from The American Heritage® Dictionary of the English Language, 4th Edition
- n. A condition that must exist or be established before something can occur or be considered; a prerequisite.
- transitive v. To condition, train, or accustom in advance.
from Wiktionary, Creative Commons Attribution/Share-Alike License
- n. A requirement which must be satisfied before taking a course of action.
- v. To condition in advance
from the GNU version of the Collaborative International Dictionary of English
- n. A previous or antecedent condition; a preliminary condition.
from The Century Dictionary and Cyclopedia
- n. An antecedent condition; a condition requisite in advance; a prerequisite.
from WordNet 3.0 Copyright 2006 by Princeton University. All rights reserved.
- n. an assumption on which rests the validity or effect of something else
- n. an assumption that is taken for granted
- n. a condition that is a prerequisite
- v. put into the required condition beforehand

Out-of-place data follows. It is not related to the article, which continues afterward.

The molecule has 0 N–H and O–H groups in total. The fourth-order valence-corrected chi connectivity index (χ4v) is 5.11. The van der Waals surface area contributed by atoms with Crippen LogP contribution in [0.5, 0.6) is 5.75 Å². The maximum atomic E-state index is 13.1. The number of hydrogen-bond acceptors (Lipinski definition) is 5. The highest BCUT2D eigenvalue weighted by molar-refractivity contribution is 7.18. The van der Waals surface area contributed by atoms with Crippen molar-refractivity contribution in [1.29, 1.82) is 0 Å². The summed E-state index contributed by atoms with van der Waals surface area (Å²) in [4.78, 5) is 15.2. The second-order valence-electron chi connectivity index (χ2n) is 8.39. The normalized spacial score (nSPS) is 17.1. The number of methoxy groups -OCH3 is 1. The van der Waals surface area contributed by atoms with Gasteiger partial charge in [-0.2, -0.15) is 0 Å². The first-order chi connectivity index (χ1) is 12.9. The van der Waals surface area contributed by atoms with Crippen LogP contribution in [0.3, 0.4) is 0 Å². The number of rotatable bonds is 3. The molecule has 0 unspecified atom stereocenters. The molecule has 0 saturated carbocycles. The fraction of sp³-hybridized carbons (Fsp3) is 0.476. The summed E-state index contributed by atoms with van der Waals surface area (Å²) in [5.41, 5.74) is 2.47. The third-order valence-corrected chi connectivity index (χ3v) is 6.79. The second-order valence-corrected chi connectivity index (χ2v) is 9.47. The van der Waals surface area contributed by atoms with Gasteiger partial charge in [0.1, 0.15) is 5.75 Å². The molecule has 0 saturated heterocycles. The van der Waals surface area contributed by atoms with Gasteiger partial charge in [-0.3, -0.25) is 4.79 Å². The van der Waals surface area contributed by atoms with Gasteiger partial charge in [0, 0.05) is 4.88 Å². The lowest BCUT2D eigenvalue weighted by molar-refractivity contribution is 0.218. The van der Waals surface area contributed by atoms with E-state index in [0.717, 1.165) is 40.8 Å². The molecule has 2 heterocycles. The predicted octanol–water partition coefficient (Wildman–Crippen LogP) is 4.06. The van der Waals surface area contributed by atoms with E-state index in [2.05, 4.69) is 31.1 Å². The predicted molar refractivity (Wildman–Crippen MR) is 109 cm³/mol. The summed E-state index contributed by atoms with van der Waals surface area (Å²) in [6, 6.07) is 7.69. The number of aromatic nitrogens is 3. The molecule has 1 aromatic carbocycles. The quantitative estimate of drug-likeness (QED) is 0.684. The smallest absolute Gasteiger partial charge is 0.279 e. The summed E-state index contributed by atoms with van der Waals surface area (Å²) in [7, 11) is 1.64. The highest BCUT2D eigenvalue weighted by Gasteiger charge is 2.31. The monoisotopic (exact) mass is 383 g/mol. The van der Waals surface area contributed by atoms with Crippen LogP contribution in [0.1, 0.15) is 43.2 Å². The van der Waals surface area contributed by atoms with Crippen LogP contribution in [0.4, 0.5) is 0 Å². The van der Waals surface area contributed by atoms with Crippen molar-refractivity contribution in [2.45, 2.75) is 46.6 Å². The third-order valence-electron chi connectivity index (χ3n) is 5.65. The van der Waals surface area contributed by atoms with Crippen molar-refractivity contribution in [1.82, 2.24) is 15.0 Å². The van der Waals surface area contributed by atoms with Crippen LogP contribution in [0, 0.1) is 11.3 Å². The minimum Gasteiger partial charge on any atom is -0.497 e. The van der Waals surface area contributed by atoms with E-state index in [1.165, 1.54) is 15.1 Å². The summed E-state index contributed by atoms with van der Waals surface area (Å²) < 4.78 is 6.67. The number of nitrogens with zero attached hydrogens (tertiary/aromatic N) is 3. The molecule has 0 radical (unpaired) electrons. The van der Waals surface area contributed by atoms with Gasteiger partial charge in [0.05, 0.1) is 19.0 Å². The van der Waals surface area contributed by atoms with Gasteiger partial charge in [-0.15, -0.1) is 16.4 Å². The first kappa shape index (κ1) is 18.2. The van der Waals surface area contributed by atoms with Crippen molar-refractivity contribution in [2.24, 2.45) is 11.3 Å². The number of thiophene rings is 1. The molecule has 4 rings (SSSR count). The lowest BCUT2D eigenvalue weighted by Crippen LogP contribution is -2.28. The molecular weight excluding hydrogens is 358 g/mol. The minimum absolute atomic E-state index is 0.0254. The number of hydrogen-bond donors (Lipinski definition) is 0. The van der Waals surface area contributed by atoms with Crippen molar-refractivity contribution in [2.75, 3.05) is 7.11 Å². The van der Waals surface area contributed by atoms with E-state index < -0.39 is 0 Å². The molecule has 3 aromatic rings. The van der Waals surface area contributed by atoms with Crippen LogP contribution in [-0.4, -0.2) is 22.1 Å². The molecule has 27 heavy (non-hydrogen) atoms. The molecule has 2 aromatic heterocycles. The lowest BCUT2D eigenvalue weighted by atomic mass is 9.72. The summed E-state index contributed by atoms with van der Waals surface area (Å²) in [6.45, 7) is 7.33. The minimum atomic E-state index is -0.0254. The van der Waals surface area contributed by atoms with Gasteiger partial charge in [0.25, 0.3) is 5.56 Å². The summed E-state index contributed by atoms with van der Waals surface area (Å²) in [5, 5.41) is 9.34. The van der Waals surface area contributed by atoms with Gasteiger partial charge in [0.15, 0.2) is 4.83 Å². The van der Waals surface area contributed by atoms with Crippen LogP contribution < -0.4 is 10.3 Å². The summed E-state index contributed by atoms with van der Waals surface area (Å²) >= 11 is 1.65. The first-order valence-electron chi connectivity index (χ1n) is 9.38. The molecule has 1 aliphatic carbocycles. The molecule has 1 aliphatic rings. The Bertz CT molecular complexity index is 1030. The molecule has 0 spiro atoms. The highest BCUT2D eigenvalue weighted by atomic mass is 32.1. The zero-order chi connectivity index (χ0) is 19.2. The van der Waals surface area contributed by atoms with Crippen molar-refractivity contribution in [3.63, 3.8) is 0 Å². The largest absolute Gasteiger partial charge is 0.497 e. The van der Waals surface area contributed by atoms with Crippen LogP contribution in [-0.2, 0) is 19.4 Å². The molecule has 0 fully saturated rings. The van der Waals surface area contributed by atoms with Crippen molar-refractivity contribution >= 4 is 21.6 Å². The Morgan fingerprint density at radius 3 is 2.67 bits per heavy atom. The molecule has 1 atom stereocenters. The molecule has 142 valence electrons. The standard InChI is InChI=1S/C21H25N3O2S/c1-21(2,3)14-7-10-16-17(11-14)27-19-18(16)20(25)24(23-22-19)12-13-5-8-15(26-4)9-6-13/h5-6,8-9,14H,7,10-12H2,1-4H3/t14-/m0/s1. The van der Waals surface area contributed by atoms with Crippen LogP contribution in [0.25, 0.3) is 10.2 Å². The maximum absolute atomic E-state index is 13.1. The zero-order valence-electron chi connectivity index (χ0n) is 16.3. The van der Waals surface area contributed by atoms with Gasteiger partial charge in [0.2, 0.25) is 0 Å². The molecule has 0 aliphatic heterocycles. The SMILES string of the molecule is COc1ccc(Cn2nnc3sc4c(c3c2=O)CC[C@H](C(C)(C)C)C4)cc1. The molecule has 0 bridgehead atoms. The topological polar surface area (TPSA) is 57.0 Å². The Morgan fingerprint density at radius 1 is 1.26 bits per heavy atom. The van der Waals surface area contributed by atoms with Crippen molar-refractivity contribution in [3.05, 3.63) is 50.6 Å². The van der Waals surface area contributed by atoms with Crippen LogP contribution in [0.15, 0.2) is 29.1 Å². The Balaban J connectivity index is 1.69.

A precondition is a policy change that one imposes on another country before even beginning negotiations.
The word precondition has a widely recognized meaning in the context of diplomatic negotiations.
A precondition is a precondition, is a precondition, is a precondition.
An example of a precondition is the Bush Admin's requirement that Iran verifiably suspend their uranium enrichment program.
A precondition is a demand that you make of the other -- of the party going in, just as we're demanding of Iran that they stop, you know, making nuclear fuel.
A precondition is a demand that you make of the other party going in just as we're demanding of Iran that they stop, you know, making nuclear fuel.
The reason for this is that Benghazi's starting point, as a primary precondition is that Gaddafi steps down, while Tripoli's starting point, as a precondition is the refusal to step down.
When the Americans and the rest of the world community confirmed the need for Israel to stop settling in areas earmarked for Palestine, the Israelis considered such a call a precondition for negotiations and refused to extend a 10-month freeze of settlement activities.
Petraeus also warned it would take "a number of years" before Afghan security forces could take over for NATO-led troops, a step U.S. officials have described as a precondition for a complete withdrawal.
Petraeus, who was due to arrive in Kabul within days, also warned it would take "a number of years" before Afghan security forces could take over for NATO-led troops, a step officials have described as a precondition for a complete